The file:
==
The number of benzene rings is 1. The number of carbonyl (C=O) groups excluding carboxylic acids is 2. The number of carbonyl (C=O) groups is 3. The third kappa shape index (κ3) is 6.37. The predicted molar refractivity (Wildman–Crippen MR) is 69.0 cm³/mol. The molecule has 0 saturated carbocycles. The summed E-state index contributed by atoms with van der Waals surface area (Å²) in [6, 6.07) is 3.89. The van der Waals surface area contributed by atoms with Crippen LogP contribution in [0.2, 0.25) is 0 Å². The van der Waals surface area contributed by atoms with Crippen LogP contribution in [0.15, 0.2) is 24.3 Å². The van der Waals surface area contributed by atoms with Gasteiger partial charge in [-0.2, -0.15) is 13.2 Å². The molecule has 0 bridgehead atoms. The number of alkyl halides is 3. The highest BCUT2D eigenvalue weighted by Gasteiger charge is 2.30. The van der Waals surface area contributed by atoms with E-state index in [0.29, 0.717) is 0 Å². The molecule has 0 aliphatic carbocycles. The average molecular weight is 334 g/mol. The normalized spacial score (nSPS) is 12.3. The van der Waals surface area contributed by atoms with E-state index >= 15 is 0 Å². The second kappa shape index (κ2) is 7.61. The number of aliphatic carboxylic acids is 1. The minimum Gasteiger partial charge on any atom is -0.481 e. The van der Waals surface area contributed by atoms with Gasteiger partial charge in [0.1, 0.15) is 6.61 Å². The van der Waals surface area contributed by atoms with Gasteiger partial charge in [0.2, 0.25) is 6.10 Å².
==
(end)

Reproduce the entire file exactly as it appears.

The number of benzene rings is 1. The number of carbonyl (C=O) groups excluding carboxylic acids is 2. The number of carbonyl (C=O) groups is 3. The third kappa shape index (κ3) is 6.37. The predicted molar refractivity (Wildman–Crippen MR) is 69.0 cm³/mol. The molecule has 0 saturated carbocycles. The summed E-state index contributed by atoms with van der Waals surface area (Å²) in [6, 6.07) is 3.89. The van der Waals surface area contributed by atoms with Crippen LogP contribution in [0.2, 0.25) is 0 Å². The van der Waals surface area contributed by atoms with Crippen LogP contribution in [0.15, 0.2) is 24.3 Å². The van der Waals surface area contributed by atoms with Gasteiger partial charge in [-0.2, -0.15) is 13.2 Å². The molecule has 0 bridgehead atoms. The number of alkyl halides is 3. The highest BCUT2D eigenvalue weighted by Gasteiger charge is 2.30. The van der Waals surface area contributed by atoms with E-state index in [0.29, 0.717) is 0 Å². The molecule has 0 aliphatic carbocycles. The average molecular weight is 334 g/mol. The normalized spacial score (nSPS) is 12.3. The van der Waals surface area contributed by atoms with E-state index >= 15 is 0 Å². The second kappa shape index (κ2) is 7.61. The number of aliphatic carboxylic acids is 1. The minimum Gasteiger partial charge on any atom is -0.481 e. The van der Waals surface area contributed by atoms with Gasteiger partial charge in [0.1, 0.15) is 6.61 Å². The van der Waals surface area contributed by atoms with Gasteiger partial charge in [0.2, 0.25) is 6.10 Å².